I wonder if you don't have the identical problem I had with my AC-5M, which is where the magneto ground wire failed leaving me unable to short the spark plug to ground. I was only able to stop the engine by pulling the fuel shutoff. That takes quite a while because of the amount of fuel line between the tank-mounted shutoff and the carburetor.

I would second the recommendation to set the throttle such that bringing it all the way back will completely shut-off the air intake, killing the engine.

P.S. The group has moved to https://groups.io/g/ac-4gliders.

On Monday, June 14, 2021 at 3:02:56 PM UTC-4, Dan Marotta wrote:
Increasing throttle after turning off the ignition might just make it
diesel longer. Perhaps reducing the idle RPM with the idle adjustment
screw would help but you may then need to apply a little throttle to
keep it running. I recall a 1973 Chevelle that I owned that had an
anti-dieseling solenoid which kept the throttle opened enough to idle
with the ignition on and, when the ignition was turned off, the solenoid
allowed the throttle to close completely choking off the air.

Dan
5J
On 6/13/21 5:38 PM, Branko Stojkovic wrote:
On Sunday, June 13, 2021 at 3:36:32 PM UTC-7, Dan Marotta wrote:
Do you have a fuel cut off valve? How about a choke lever, pulling the
choke on a hot engine might kill it.

Dan
5J
On 6/13/21 9:34 AM, Branko Stojkovic wrote:
I have been having a problem with shutting down the MZ35 engine in flight on my Russia AC-5M. The engine keeps running (dieseling) for a couple of minutes until it cools down enough and finally quits. I changed the spark plug, took off the cylinder head and cleaned the carbon deposits, but to no avail. Does anyone have any ideas on what I could try next? Thanks in advance!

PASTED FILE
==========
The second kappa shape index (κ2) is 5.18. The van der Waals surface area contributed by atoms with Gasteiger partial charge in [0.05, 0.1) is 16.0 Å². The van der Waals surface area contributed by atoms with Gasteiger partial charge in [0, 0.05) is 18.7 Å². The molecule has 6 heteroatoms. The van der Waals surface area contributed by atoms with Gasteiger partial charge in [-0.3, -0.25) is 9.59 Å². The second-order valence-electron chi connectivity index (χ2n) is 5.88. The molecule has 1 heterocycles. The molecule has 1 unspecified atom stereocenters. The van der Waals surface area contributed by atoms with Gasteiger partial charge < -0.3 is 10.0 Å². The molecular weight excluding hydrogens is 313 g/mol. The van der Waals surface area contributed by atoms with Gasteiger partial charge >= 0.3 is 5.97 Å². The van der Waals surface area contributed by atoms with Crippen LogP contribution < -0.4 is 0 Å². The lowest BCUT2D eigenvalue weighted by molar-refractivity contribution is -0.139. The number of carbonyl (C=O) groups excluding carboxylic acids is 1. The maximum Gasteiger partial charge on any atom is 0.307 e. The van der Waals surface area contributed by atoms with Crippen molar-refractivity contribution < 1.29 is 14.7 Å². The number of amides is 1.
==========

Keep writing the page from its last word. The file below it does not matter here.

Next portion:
BTW, there used to be good AC4 a Yahoo group before Yahoo shut all their groups down. Has anyone archived it?

Branko
XYU

Thanks for the suggestions Dan. The fuel cut-off valve is installed in the engine bay and there is no choke. I haven't tried giving it full throttle, do you think that might work.

Branko
XYU


Branko Stojkovic June 15th 21 03:30 PM

Russia AC-5M Engine Problem
 
On Monday, June 14, 2021 at 8:45:43 PM UTC-7, Kenn Sebesta wrote:
Dieseling sounds bad. If there truly are deposits causing auto-ignition in your engine than that needs to be addressed ASAP, as that can lead to engine destruction within 60 seconds.

I wonder if you don't have the identical problem I had with my AC-5M, which is where the magneto ground wire failed leaving me unable to short the spark plug to ground. I was only able to stop the engine by pulling the fuel shutoff. That takes quite a while because of the amount of fuel line between the tank-mounted shutoff and the carburetor.

I would second the recommendation to set the throttle such that bringing it all the way back will completely shut-off the air intake, killing the engine.

P.S. The group has moved to https://groups.io/g/ac-4gliders.
On Monday, June 14, 2021 at 3:02:56 PM UTC-4, Dan Marotta wrote:
Increasing throttle after turning off the ignition might just make it
diesel longer. Perhaps reducing the idle RPM with the idle adjustment
screw would help but you may then need to apply a little throttle to
keep it running. I recall a 1973 Chevelle that I owned that had an
anti-dieseling solenoid which kept the throttle opened enough to idle
with the ignition on and, when the ignition was turned off, the solenoid
allowed the throttle to close completely choking off the air.

Dan
5J
On 6/13/21 5:38 PM, Branko Stojkovic wrote:
On Sunday, June 13, 2021 at 3:36:32 PM UTC-7, Dan Marotta wrote:
Do you have a fuel cut off valve? How about a choke lever, pulling the
choke on a hot engine might kill it.

Dan
5J
On 6/13/21 9:34 AM, Branko Stojkovic wrote:
I have been having a problem with shutting down the MZ35 engine in flight on my Russia AC-5M. The engine keeps running (dieseling) for a couple of minutes until it cools down enough and finally quits. I changed the spark plug, took off the cylinder head and cleaned the carbon deposits, but to no avail. Does anyone have any ideas on what I could try next? Thanks in advance!

BTW, there used to be good AC4 a Yahoo group before Yahoo shut all their groups down. Has anyone archived it?